His ads encouraged the Boy to believe that his parents would be pleased when he used the toy to construct useful things. He promised that the Boy's peer group would be thrilled with his toy. "Imagine how their eyes will pop when they see the big red brass-bound chest," read an advertisement for a Gilbert "Big Boy Tool Set."

Thus, having approached the Boy with Role Play, Parental Approval, and Peer Group Recognition, Mr. Gilbert never forgot that the Boy had other interests. He encouraged all Boys to occasionally put down their toys and play at sports. Often his ads offer a sports-related premium for purchases.

A.C. Gilbert Company Ad for science engineering books

Boy Engineering from the 1921 Popular Mechanics
Click to Enlarge

In addition to all of this, the Gilbert Company wrote very clear and understandable manuals to go along with the science and construction kits. These books, advertised above as the "Boy Engineering" series never talked down to the Boy. I have made a point of collecting these and I have placed those that I have found on this site for you to read. These include:

Mr. Gilbert had a wide variety of contests, broadcasts, and membership clubs that gave the Boy a place to Belong. He opened the Gilbert Hall of Science in New York as a Mecca for Boys. Here are pages from a comic book/ad from the 1950s. The story begins when the Boy is bored witheverything while Dad (the guy with the mustache) frets about ways to move the Boy onto a productive career track. Dad finally drags Boy to the Gilbert Hall of Science and places him in the hands of a smooth shaven "Space Traveler" who proceeds to show the Boy all kinds of amazing things involving Chemistry, Engineering and Astronomy. Interspersed with these feats of magic are full page ads for the products being used in the comic strips.

A.C. Gilbert Company Erector Adventures in Science Comic Book    A.C. Gilbert Company Erector Adventures in Science Comic Book    A.C. Gilbert Company Erector Adventures in Science Comic Book

A.C. Gilbert Company Erector Adventures in Science Comic Book    A.C. Gilbert Company Erector Adventures in Science Comic Book    A.C. Gilbert Company Erector Adventures in Science Comic Book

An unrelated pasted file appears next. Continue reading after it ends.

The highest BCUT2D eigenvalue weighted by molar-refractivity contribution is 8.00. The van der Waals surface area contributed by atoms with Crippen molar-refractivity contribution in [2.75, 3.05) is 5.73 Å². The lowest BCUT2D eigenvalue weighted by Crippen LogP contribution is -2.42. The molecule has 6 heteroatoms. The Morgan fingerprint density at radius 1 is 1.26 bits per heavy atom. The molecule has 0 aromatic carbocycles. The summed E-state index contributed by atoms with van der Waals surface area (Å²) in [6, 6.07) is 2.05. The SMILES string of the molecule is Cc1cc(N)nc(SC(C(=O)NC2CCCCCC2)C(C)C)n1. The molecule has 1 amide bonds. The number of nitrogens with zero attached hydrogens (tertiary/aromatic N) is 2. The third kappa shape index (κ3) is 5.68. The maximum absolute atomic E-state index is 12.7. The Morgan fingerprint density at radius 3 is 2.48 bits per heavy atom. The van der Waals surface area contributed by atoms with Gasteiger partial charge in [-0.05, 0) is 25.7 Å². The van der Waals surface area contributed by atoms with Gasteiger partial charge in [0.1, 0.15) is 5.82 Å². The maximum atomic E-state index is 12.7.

A.C. Gilbert Company Erector Adventures in Science Comic Book    A.C. Gilbert Company Erector Adventures in Science Comic Book    A.C. Gilbert Company Erector Adventures in Science Comic Book

Click to Enlarge<
Click to download the entire Adventures in Science Advertising Comic Book


Thousands of Boys wrote regularly to Mr. Gilbert, confiding in him as a second father. Gilbert took pride in saying that he had "thousands of sons." Alas, Mr. Gilbert was not that close to his own family, but that's another story.

One of Mr. Gilbert's best kept secrets was that he made Girls' Toys. This may come of a shock to those of you who may have bought into the "Boys!" advertising line. The truth of the matter was that Mr. Gilbert was eager to get into any business that made money, especially one that would keep his factories busy. Mr. Gilbert set up the LaVelle Toy Company as a separate entity and went through some accounting gymnastics to keep LaVelle completely separate from the Gilbert enterprise. This was "separate" only in the legal sense. The LaVelle offices were located on Fox Street just behind the main Erector plant.

The name "LaVelle" was selected because it was the name of Mr. Gilbert's neice (the daughter of F.W. Gilbert, A.C.'s brother). LaVelle toys were manufactured during the mid 1920s and were targeted at "traditional" or "stereotyped" female roles, such as the "Little Laundress" kit shown below.

Lavelle Little laundress Set

LaVelle "Little Laundress" Set
Click to Enlarge

Mr. Gilbert also entered the children's record business, which was highly competitive. Gilbert's record lable (Bob-O-Link) was accused of price manipulation to obtain market share. Both LaVelle and Bob-O-Link lines were dropped in the late 1920s.




What Was the Competition Like?


I'd like to take a minute to show some "other" toys so that you can contrast them with the Erector Set. It was customary for the Science and Mechanics magazines to publish an article on "New Toys" in their December issue. I have managed to find three of these: 1931, 1946, and 1952. Take a look at them and decide for yourself whether (or not) the Gilbert construction and science sets were really a "cut above."


Modern Mechanics Jan 1931 cover   Heading for 1931 Toys Article
The 1931 Toy Preview
From the "January" 1931 Issue of Modern Mechanics
Modern Mechanix Issues were dated by the time they would be removed from the newsstand